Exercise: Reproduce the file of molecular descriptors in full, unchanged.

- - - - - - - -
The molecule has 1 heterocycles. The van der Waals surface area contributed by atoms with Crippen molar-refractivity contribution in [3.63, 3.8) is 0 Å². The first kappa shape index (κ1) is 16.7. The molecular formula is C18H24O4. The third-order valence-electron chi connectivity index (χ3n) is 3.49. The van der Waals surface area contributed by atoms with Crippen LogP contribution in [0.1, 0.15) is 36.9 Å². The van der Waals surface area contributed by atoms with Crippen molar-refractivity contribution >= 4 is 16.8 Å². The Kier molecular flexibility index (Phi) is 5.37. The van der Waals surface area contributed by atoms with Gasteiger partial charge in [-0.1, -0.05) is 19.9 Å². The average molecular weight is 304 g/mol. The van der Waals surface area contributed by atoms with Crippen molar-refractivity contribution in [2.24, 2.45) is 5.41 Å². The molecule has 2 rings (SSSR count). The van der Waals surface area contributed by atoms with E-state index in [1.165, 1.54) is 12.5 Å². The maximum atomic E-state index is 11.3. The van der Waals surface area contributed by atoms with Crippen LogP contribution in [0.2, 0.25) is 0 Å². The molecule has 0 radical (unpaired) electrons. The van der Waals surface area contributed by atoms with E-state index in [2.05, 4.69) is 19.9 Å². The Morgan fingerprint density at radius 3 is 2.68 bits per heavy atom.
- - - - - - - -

The molecule has 1 heterocycles. The van der Waals surface area contributed by atoms with Crippen molar-refractivity contribution in [3.63, 3.8) is 0 Å². The first kappa shape index (κ1) is 16.7. The molecular formula is C18H24O4. The third-order valence-electron chi connectivity index (χ3n) is 3.49. The van der Waals surface area contributed by atoms with Crippen LogP contribution in [0.1, 0.15) is 36.9 Å². The van der Waals surface area contributed by atoms with Crippen molar-refractivity contribution >= 4 is 16.8 Å². The Kier molecular flexibility index (Phi) is 5.37. The van der Waals surface area contributed by atoms with Gasteiger partial charge in [-0.1, -0.05) is 19.9 Å². The average molecular weight is 304 g/mol. The van der Waals surface area contributed by atoms with Crippen molar-refractivity contribution in [2.24, 2.45) is 5.41 Å². The molecule has 2 rings (SSSR count). The van der Waals surface area contributed by atoms with E-state index in [1.165, 1.54) is 12.5 Å². The maximum atomic E-state index is 11.3. The van der Waals surface area contributed by atoms with Crippen LogP contribution in [0.2, 0.25) is 0 Å². The molecule has 0 radical (unpaired) electrons. The van der Waals surface area contributed by atoms with E-state index in [2.05, 4.69) is 19.9 Å². The Morgan fingerprint density at radius 3 is 2.68 bits per heavy atom.